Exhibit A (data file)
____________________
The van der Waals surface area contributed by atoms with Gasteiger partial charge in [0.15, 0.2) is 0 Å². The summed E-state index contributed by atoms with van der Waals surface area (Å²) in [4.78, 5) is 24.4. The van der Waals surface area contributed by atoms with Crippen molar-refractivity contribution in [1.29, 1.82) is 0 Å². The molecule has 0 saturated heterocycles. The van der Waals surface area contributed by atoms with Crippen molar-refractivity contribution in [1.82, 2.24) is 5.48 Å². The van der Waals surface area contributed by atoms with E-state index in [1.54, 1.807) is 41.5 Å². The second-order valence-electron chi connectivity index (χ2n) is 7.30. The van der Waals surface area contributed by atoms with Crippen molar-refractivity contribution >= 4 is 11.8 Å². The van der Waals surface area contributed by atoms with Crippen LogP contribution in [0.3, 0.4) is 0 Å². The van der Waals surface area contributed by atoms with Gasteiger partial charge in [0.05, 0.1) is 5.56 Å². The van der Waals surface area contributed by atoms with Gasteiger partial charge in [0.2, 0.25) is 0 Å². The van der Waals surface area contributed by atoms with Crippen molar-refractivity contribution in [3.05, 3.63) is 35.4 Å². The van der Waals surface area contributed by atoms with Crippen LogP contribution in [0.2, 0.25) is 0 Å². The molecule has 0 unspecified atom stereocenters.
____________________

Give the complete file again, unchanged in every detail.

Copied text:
The van der Waals surface area contributed by atoms with Gasteiger partial charge in [0.15, 0.2) is 0 Å². The summed E-state index contributed by atoms with van der Waals surface area (Å²) in [4.78, 5) is 24.4. The van der Waals surface area contributed by atoms with Crippen molar-refractivity contribution in [1.29, 1.82) is 0 Å². The molecule has 0 saturated heterocycles. The van der Waals surface area contributed by atoms with Crippen molar-refractivity contribution in [1.82, 2.24) is 5.48 Å². The van der Waals surface area contributed by atoms with E-state index in [1.54, 1.807) is 41.5 Å². The second-order valence-electron chi connectivity index (χ2n) is 7.30. The van der Waals surface area contributed by atoms with Crippen molar-refractivity contribution >= 4 is 11.8 Å². The van der Waals surface area contributed by atoms with Crippen LogP contribution in [0.3, 0.4) is 0 Å². The van der Waals surface area contributed by atoms with Gasteiger partial charge in [0.05, 0.1) is 5.56 Å². The van der Waals surface area contributed by atoms with Gasteiger partial charge in [0.2, 0.25) is 0 Å². The van der Waals surface area contributed by atoms with Crippen molar-refractivity contribution in [3.05, 3.63) is 35.4 Å². The van der Waals surface area contributed by atoms with Crippen LogP contribution in [0.2, 0.25) is 0 Å². The molecule has 0 unspecified atom stereocenters.